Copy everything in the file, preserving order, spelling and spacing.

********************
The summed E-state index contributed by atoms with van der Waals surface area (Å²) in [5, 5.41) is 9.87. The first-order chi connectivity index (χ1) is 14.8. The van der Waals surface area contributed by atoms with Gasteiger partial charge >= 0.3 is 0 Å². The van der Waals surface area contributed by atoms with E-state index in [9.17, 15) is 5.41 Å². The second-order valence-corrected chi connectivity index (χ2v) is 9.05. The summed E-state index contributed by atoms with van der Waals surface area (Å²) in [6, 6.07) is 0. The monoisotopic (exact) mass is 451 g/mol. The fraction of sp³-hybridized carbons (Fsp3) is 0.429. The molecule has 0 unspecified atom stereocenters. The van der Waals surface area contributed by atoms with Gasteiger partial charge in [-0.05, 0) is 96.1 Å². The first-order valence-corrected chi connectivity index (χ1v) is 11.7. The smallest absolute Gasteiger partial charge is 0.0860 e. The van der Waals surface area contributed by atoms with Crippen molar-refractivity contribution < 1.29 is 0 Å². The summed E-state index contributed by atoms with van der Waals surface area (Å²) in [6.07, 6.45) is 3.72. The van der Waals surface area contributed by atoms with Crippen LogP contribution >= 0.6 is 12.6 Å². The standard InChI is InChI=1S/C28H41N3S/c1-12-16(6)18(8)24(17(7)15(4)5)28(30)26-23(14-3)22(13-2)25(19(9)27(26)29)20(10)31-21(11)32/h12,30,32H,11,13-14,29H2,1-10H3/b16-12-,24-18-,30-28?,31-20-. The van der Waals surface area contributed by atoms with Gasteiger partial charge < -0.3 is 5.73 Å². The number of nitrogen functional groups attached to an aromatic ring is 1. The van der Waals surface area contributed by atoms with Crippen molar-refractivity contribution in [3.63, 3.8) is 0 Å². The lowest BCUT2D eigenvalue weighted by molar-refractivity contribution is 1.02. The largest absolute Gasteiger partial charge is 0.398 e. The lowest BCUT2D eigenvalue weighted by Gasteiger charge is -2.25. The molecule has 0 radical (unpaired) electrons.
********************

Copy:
The summed E-state index contributed by atoms with van der Waals surface area (Å²) in [5, 5.41) is 9.87. The first-order chi connectivity index (χ1) is 14.8. The van der Waals surface area contributed by atoms with Gasteiger partial charge >= 0.3 is 0 Å². The van der Waals surface area contributed by atoms with E-state index in [9.17, 15) is 5.41 Å². The second-order valence-corrected chi connectivity index (χ2v) is 9.05. The summed E-state index contributed by atoms with van der Waals surface area (Å²) in [6, 6.07) is 0. The monoisotopic (exact) mass is 451 g/mol. The fraction of sp³-hybridized carbons (Fsp3) is 0.429. The molecule has 0 unspecified atom stereocenters. The van der Waals surface area contributed by atoms with Gasteiger partial charge in [-0.05, 0) is 96.1 Å². The first-order valence-corrected chi connectivity index (χ1v) is 11.7. The smallest absolute Gasteiger partial charge is 0.0860 e. The van der Waals surface area contributed by atoms with Crippen molar-refractivity contribution < 1.29 is 0 Å². The summed E-state index contributed by atoms with van der Waals surface area (Å²) in [6.07, 6.45) is 3.72. The van der Waals surface area contributed by atoms with Crippen LogP contribution >= 0.6 is 12.6 Å². The standard InChI is InChI=1S/C28H41N3S/c1-12-16(6)18(8)24(17(7)15(4)5)28(30)26-23(14-3)22(13-2)25(19(9)27(26)29)20(10)31-21(11)32/h12,30,32H,11,13-14,29H2,1-10H3/b16-12-,24-18-,30-28?,31-20-. The van der Waals surface area contributed by atoms with Gasteiger partial charge < -0.3 is 5.73 Å². The number of nitrogen functional groups attached to an aromatic ring is 1. The van der Waals surface area contributed by atoms with Crippen molar-refractivity contribution in [3.63, 3.8) is 0 Å². The lowest BCUT2D eigenvalue weighted by molar-refractivity contribution is 1.02. The largest absolute Gasteiger partial charge is 0.398 e. The lowest BCUT2D eigenvalue weighted by Gasteiger charge is -2.25. The molecule has 0 radical (unpaired) electrons.